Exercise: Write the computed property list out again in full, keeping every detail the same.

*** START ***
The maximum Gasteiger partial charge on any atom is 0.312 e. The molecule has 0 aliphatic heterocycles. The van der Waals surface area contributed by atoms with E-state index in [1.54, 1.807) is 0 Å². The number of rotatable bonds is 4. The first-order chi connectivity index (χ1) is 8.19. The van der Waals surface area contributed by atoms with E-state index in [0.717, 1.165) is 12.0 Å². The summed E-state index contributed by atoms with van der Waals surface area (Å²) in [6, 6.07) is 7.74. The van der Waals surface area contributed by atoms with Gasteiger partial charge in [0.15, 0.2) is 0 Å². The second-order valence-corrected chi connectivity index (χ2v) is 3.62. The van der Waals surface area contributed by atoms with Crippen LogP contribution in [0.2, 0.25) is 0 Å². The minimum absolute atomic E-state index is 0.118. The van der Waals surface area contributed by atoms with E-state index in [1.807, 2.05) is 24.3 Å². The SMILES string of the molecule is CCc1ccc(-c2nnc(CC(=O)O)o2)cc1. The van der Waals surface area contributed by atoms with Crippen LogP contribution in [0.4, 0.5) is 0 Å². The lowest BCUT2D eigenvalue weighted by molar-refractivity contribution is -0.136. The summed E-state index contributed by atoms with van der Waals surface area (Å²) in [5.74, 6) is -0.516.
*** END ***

The maximum Gasteiger partial charge on any atom is 0.312 e. The molecule has 0 aliphatic heterocycles. The van der Waals surface area contributed by atoms with E-state index in [1.54, 1.807) is 0 Å². The number of rotatable bonds is 4. The first-order chi connectivity index (χ1) is 8.19. The van der Waals surface area contributed by atoms with E-state index in [0.717, 1.165) is 12.0 Å². The summed E-state index contributed by atoms with van der Waals surface area (Å²) in [6, 6.07) is 7.74. The van der Waals surface area contributed by atoms with Gasteiger partial charge in [0.15, 0.2) is 0 Å². The second-order valence-corrected chi connectivity index (χ2v) is 3.62. The van der Waals surface area contributed by atoms with Crippen LogP contribution in [0.2, 0.25) is 0 Å². The minimum absolute atomic E-state index is 0.118. The van der Waals surface area contributed by atoms with E-state index in [1.807, 2.05) is 24.3 Å². The SMILES string of the molecule is CCc1ccc(-c2nnc(CC(=O)O)o2)cc1. The van der Waals surface area contributed by atoms with Crippen LogP contribution in [0.4, 0.5) is 0 Å². The lowest BCUT2D eigenvalue weighted by molar-refractivity contribution is -0.136. The summed E-state index contributed by atoms with van der Waals surface area (Å²) in [5.74, 6) is -0.516.